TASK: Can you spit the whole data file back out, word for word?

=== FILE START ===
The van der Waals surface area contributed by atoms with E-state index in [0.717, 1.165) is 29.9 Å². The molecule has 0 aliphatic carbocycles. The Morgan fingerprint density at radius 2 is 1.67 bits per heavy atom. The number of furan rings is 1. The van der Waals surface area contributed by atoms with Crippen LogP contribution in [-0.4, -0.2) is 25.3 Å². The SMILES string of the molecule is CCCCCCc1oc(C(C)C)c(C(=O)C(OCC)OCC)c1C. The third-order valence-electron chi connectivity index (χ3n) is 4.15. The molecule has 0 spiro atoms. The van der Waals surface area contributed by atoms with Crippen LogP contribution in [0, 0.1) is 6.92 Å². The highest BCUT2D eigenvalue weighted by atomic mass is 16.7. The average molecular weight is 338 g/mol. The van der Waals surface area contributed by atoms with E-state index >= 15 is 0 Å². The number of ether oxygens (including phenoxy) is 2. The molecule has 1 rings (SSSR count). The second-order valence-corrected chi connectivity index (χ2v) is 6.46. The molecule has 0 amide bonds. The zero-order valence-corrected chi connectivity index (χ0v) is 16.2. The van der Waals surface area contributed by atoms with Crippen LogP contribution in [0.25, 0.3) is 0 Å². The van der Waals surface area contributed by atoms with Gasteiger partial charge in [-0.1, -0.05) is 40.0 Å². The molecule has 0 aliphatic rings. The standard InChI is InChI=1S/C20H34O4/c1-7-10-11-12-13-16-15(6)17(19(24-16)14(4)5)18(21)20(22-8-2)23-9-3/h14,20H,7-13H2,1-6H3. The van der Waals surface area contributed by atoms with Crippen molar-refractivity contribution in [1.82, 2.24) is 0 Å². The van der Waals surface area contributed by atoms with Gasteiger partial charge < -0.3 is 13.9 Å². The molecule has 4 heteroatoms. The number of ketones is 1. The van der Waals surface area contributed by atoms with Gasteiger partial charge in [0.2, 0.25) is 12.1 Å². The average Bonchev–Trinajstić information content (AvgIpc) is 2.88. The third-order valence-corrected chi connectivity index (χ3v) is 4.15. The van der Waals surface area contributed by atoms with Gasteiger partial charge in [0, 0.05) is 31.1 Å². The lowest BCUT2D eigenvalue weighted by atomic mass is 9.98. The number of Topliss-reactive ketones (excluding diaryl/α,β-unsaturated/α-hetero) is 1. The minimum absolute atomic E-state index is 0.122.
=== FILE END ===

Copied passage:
The van der Waals surface area contributed by atoms with E-state index in [0.717, 1.165) is 29.9 Å². The molecule has 0 aliphatic carbocycles. The Morgan fingerprint density at radius 2 is 1.67 bits per heavy atom. The number of furan rings is 1. The van der Waals surface area contributed by atoms with Crippen LogP contribution in [-0.4, -0.2) is 25.3 Å². The SMILES string of the molecule is CCCCCCc1oc(C(C)C)c(C(=O)C(OCC)OCC)c1C. The third-order valence-electron chi connectivity index (χ3n) is 4.15. The molecule has 0 spiro atoms. The van der Waals surface area contributed by atoms with Crippen LogP contribution in [0, 0.1) is 6.92 Å². The highest BCUT2D eigenvalue weighted by atomic mass is 16.7. The average molecular weight is 338 g/mol. The van der Waals surface area contributed by atoms with E-state index >= 15 is 0 Å². The number of ether oxygens (including phenoxy) is 2. The molecule has 1 rings (SSSR count). The second-order valence-corrected chi connectivity index (χ2v) is 6.46. The molecule has 0 amide bonds. The zero-order valence-corrected chi connectivity index (χ0v) is 16.2. The van der Waals surface area contributed by atoms with Crippen LogP contribution in [0.25, 0.3) is 0 Å². The van der Waals surface area contributed by atoms with Gasteiger partial charge in [-0.1, -0.05) is 40.0 Å². The molecule has 0 aliphatic rings. The standard InChI is InChI=1S/C20H34O4/c1-7-10-11-12-13-16-15(6)17(19(24-16)14(4)5)18(21)20(22-8-2)23-9-3/h14,20H,7-13H2,1-6H3. The van der Waals surface area contributed by atoms with Crippen molar-refractivity contribution in [1.82, 2.24) is 0 Å². The van der Waals surface area contributed by atoms with Gasteiger partial charge < -0.3 is 13.9 Å². The molecule has 4 heteroatoms. The number of ketones is 1. The van der Waals surface area contributed by atoms with Gasteiger partial charge in [0.2, 0.25) is 12.1 Å². The average Bonchev–Trinajstić information content (AvgIpc) is 2.88. The third-order valence-corrected chi connectivity index (χ3v) is 4.15. The van der Waals surface area contributed by atoms with Gasteiger partial charge in [0, 0.05) is 31.1 Å². The lowest BCUT2D eigenvalue weighted by atomic mass is 9.98. The number of Topliss-reactive ketones (excluding diaryl/α,β-unsaturated/α-hetero) is 1. The minimum absolute atomic E-state index is 0.122.